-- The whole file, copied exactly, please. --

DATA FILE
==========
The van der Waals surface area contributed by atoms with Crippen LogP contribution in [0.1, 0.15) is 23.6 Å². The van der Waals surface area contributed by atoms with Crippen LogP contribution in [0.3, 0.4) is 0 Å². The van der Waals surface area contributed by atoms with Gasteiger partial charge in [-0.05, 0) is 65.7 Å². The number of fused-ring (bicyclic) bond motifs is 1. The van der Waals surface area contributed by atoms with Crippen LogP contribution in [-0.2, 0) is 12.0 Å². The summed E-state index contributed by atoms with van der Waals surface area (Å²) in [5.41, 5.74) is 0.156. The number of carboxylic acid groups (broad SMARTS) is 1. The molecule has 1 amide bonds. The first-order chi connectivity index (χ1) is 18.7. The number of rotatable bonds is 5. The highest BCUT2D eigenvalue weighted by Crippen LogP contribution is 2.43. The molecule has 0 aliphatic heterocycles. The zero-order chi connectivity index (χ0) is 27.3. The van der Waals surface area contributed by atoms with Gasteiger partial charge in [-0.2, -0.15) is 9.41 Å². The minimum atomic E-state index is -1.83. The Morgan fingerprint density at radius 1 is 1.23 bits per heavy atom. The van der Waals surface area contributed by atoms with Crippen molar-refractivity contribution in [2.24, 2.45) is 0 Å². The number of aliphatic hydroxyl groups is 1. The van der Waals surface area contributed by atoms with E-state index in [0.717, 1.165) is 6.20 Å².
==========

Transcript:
The van der Waals surface area contributed by atoms with Crippen LogP contribution in [0.1, 0.15) is 23.6 Å². The van der Waals surface area contributed by atoms with Crippen LogP contribution in [0.3, 0.4) is 0 Å². The van der Waals surface area contributed by atoms with Gasteiger partial charge in [-0.05, 0) is 65.7 Å². The number of fused-ring (bicyclic) bond motifs is 1. The van der Waals surface area contributed by atoms with Crippen LogP contribution in [-0.2, 0) is 12.0 Å². The summed E-state index contributed by atoms with van der Waals surface area (Å²) in [5.41, 5.74) is 0.156. The number of carboxylic acid groups (broad SMARTS) is 1. The molecule has 1 amide bonds. The first-order chi connectivity index (χ1) is 18.7. The number of rotatable bonds is 5. The highest BCUT2D eigenvalue weighted by Crippen LogP contribution is 2.43. The molecule has 0 aliphatic heterocycles. The zero-order chi connectivity index (χ0) is 27.3. The van der Waals surface area contributed by atoms with Gasteiger partial charge in [-0.2, -0.15) is 9.41 Å². The minimum atomic E-state index is -1.83. The Morgan fingerprint density at radius 1 is 1.23 bits per heavy atom. The van der Waals surface area contributed by atoms with Crippen molar-refractivity contribution in [2.24, 2.45) is 0 Å². The number of aliphatic hydroxyl groups is 1. The van der Waals surface area contributed by atoms with E-state index in [0.717, 1.165) is 6.20 Å².